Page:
window. The niche was deep enough to hold small pots in front of
the statuette; and Ramona kept constantly growing there
wild-cucumber plants, which wreathed and re-wreathed the niche
till it looked like a bower. Below it hung her gold rosary and the
ivory Christ; and many a woman of the village, when she came to
see Ramona, asked permission to go into the bedroom and say her
prayers there; so that it finally came to be a sort of shrine for the
whole village.

A broad veranda, as broad as the Senora's, ran across the front of
the little house. This was the only thing for which Ramona had
asked. She could not quite fancy life without a veranda, and linnets
in the thatch. But the linnets had not yet come. In vain Ramona
strewed food for them, and laid little trains of crumbs to lure them
inside the posts; they would not build nests inside. It was not their
way in San Pasquale. They lived in the canons, but this part of the
valley was too bare of trees for them. "In a year or two more, when
we have orchards, they will come," Alessandro said.

With the money from that first sheep-shearing, and from the sale
of part of his cattle, Alessandro had bought all he needed in the
way of farming implements,-- a good wagon and harnesses, and a
plough. Baba and Benito, at first restive and indignant, soon made
up their minds to work. Ramona had talked to Baba about it as she
would have talked to a brother. In fact, except for Ramona's help,
it would have been a question whether even Alessandro could have
made Baba work in harness. "Good Baba!" Ramona said, as she
slipped piece after piece of the harness over his neck,-- "Good
Baba, you must help us; we have so much work to do, and you are
so strong! Good Baba, do you love me?" and with one hand in his
mane, and her cheek, every few steps, laid close to his, she led
Baba up and down the first furrows he ploughed.

"My Senorita!" thought Alessandro to himself, half in pain, half in
pride, as, running behind with the unevenly jerked plough, he
watched her laughing face and blowing hair,-- "my Senorita!"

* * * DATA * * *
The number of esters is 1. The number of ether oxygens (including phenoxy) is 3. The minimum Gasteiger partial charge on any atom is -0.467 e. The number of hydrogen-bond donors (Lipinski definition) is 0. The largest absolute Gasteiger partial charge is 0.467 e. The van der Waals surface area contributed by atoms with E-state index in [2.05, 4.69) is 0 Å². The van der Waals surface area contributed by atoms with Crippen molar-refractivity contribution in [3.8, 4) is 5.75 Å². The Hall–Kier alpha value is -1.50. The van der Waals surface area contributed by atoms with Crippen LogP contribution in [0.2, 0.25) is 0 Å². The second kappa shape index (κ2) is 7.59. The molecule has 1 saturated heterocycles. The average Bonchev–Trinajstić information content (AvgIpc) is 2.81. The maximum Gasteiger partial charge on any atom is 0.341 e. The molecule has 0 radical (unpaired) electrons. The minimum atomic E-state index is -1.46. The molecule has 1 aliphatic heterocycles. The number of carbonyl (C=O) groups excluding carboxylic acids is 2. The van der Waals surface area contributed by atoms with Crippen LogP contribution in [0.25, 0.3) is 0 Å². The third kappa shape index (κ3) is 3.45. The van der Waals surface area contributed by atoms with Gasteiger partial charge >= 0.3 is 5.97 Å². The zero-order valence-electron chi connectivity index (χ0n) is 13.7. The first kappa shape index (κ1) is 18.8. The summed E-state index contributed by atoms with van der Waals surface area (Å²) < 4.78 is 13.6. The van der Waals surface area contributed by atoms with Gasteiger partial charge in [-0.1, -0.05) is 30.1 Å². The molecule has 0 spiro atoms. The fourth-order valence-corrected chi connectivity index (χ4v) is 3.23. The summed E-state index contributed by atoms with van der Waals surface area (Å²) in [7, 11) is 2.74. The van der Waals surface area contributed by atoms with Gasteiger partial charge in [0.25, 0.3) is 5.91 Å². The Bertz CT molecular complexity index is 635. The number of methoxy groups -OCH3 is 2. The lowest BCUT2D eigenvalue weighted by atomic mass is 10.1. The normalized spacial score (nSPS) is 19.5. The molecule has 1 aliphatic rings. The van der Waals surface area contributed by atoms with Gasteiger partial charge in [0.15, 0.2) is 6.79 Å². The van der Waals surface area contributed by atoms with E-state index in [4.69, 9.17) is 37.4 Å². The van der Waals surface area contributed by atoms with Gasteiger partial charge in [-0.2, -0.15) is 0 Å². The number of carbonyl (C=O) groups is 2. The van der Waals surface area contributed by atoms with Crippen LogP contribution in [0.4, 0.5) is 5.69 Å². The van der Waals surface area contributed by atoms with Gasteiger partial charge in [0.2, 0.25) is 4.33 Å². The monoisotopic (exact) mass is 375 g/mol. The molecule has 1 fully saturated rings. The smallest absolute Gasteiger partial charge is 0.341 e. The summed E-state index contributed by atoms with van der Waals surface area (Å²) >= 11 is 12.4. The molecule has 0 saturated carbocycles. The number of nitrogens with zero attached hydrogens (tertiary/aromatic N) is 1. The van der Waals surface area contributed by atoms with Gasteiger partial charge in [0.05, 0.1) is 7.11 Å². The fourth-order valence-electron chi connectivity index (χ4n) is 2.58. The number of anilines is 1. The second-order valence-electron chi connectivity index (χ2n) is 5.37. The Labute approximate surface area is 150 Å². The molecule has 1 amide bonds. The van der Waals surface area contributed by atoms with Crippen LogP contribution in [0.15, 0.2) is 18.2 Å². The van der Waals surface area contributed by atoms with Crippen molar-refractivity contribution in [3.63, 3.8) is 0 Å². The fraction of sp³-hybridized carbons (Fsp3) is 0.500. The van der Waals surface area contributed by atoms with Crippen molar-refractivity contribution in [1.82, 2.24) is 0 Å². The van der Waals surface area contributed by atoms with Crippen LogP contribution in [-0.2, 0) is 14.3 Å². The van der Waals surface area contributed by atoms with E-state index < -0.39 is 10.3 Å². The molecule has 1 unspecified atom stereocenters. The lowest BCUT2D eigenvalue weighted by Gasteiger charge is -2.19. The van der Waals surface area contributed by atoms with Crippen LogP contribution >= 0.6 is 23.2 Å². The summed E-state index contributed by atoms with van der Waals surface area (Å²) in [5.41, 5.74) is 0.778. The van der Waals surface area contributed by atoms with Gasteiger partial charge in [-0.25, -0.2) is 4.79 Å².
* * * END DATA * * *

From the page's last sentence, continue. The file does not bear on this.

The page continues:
But Ramona would not run with her hand in Baba's mane this
winter. There was a new work for her, indoors. In a rustic cradle,
which Alessandro had made, under her directions, of the woven
twigs, like the great outdoor acorn-granaries, only closer woven,
and of an oval shape, and lifted from the floor by four uprights of
red manzanita stems,-- in this cradle, on soft white wool fleeces,
covered with white homespun blankets, lay Ramona's baby, six
months old, lusty, strong, and beautiful, as only children born of
great love and under healthful conditions can be. This child was a
girl, to Alessandro's delight; to Ramona's regret,-- so far as a loving
mother can feel regret connected with her firstborn. Ramona had
wished for an Alessandro; but the disappointed wish faded out of
her thoughts, hour by hour, as she gazed into her baby-girl's blue
eyes,-- eyes so blue that their color was the first thing noticed by
each person who looked at her.

"Eyes of the sky," exclaimed Ysidro, when he first saw her.

"Like the mother's," said Alessandro; on which Ysidro turned an
astonished look upon Ramona, and saw for the first time that her
eyes, too, were blue.

"Wonderful!" he said. "It is so. I never saw it;" and he wondered in
his heart what father it had been, who had given eyes like those to
one born of an Indian mother.

"Eyes of the sky," became at once the baby's name in the village;
and Alessandro and Ramona, before they knew it, had fallen into
the way of so calling her. But when it came to the christening, they
demurred. The news was brought to the village, one Saturday, that